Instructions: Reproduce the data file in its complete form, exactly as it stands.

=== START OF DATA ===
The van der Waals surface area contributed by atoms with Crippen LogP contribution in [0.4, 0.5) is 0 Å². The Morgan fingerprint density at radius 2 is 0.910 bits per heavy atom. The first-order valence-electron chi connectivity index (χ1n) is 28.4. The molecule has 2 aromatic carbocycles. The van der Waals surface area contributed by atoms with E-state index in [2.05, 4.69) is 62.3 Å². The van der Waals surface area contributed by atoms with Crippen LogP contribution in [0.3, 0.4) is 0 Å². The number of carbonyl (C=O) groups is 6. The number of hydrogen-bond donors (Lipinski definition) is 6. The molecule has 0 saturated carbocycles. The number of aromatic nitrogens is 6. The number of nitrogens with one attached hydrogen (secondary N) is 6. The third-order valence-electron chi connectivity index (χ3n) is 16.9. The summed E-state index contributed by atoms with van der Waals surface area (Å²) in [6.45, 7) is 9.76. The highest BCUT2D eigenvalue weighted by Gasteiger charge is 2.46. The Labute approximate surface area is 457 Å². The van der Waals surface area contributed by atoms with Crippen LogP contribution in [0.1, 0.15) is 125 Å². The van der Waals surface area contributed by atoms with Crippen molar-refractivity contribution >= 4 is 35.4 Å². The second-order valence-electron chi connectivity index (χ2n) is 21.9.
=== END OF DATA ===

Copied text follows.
The van der Waals surface area contributed by atoms with Crippen LogP contribution in [0.4, 0.5) is 0 Å². The Morgan fingerprint density at radius 2 is 0.910 bits per heavy atom. The first-order valence-electron chi connectivity index (χ1n) is 28.4. The molecule has 2 aromatic carbocycles. The van der Waals surface area contributed by atoms with E-state index in [2.05, 4.69) is 62.3 Å². The van der Waals surface area contributed by atoms with Crippen LogP contribution in [0.3, 0.4) is 0 Å². The number of carbonyl (C=O) groups is 6. The number of hydrogen-bond donors (Lipinski definition) is 6. The molecule has 0 saturated carbocycles. The number of aromatic nitrogens is 6. The number of nitrogens with one attached hydrogen (secondary N) is 6. The third-order valence-electron chi connectivity index (χ3n) is 16.9. The summed E-state index contributed by atoms with van der Waals surface area (Å²) in [6.45, 7) is 9.76. The highest BCUT2D eigenvalue weighted by Gasteiger charge is 2.46. The Labute approximate surface area is 457 Å². The van der Waals surface area contributed by atoms with Crippen LogP contribution in [0.1, 0.15) is 125 Å². The van der Waals surface area contributed by atoms with Crippen molar-refractivity contribution >= 4 is 35.4 Å². The second-order valence-electron chi connectivity index (χ2n) is 21.9.